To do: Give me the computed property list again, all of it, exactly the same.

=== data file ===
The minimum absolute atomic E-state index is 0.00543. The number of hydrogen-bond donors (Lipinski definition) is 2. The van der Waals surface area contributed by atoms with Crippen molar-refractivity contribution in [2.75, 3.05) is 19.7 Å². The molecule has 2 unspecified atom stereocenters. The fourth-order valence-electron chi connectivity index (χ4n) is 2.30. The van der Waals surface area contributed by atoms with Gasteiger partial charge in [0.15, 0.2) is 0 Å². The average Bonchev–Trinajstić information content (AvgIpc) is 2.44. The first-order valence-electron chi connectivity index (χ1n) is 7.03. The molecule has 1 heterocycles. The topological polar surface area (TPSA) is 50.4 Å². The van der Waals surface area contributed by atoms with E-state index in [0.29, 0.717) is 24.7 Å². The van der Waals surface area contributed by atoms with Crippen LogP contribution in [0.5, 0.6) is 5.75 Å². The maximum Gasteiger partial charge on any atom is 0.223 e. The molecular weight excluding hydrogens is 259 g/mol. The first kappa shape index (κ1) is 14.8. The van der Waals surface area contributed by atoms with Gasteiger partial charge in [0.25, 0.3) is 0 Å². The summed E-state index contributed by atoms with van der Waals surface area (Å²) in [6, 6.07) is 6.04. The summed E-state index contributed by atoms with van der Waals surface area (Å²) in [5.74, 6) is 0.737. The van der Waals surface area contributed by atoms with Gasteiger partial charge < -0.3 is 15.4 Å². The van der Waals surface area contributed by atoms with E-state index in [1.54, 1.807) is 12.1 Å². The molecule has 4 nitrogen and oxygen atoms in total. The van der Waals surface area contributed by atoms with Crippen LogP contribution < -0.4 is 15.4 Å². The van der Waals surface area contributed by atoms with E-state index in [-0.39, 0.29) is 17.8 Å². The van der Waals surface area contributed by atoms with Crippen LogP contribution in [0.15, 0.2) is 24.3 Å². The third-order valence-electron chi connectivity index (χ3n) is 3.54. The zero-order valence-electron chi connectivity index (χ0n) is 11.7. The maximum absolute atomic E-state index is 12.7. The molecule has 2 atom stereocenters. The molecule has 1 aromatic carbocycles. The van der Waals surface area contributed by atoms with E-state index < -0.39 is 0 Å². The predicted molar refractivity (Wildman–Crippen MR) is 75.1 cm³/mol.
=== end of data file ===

The minimum absolute atomic E-state index is 0.00543. The number of hydrogen-bond donors (Lipinski definition) is 2. The van der Waals surface area contributed by atoms with Crippen molar-refractivity contribution in [2.75, 3.05) is 19.7 Å². The molecule has 2 unspecified atom stereocenters. The fourth-order valence-electron chi connectivity index (χ4n) is 2.30. The van der Waals surface area contributed by atoms with Gasteiger partial charge in [0.15, 0.2) is 0 Å². The average Bonchev–Trinajstić information content (AvgIpc) is 2.44. The first-order valence-electron chi connectivity index (χ1n) is 7.03. The molecule has 1 heterocycles. The topological polar surface area (TPSA) is 50.4 Å². The van der Waals surface area contributed by atoms with E-state index in [0.29, 0.717) is 24.7 Å². The van der Waals surface area contributed by atoms with Crippen LogP contribution in [0.5, 0.6) is 5.75 Å². The maximum Gasteiger partial charge on any atom is 0.223 e. The molecular weight excluding hydrogens is 259 g/mol. The first kappa shape index (κ1) is 14.8. The van der Waals surface area contributed by atoms with Gasteiger partial charge in [0.25, 0.3) is 0 Å². The summed E-state index contributed by atoms with van der Waals surface area (Å²) in [6, 6.07) is 6.04. The summed E-state index contributed by atoms with van der Waals surface area (Å²) in [5.74, 6) is 0.737. The van der Waals surface area contributed by atoms with Gasteiger partial charge < -0.3 is 15.4 Å². The van der Waals surface area contributed by atoms with E-state index in [1.54, 1.807) is 12.1 Å². The molecule has 4 nitrogen and oxygen atoms in total. The van der Waals surface area contributed by atoms with Crippen LogP contribution < -0.4 is 15.4 Å². The van der Waals surface area contributed by atoms with E-state index in [-0.39, 0.29) is 17.8 Å². The van der Waals surface area contributed by atoms with Crippen LogP contribution in [0.15, 0.2) is 24.3 Å². The third-order valence-electron chi connectivity index (χ3n) is 3.54. The zero-order valence-electron chi connectivity index (χ0n) is 11.7. The maximum absolute atomic E-state index is 12.7. The molecule has 2 atom stereocenters. The molecule has 1 aromatic carbocycles. The van der Waals surface area contributed by atoms with E-state index < -0.39 is 0 Å². The predicted molar refractivity (Wildman–Crippen MR) is 75.1 cm³/mol.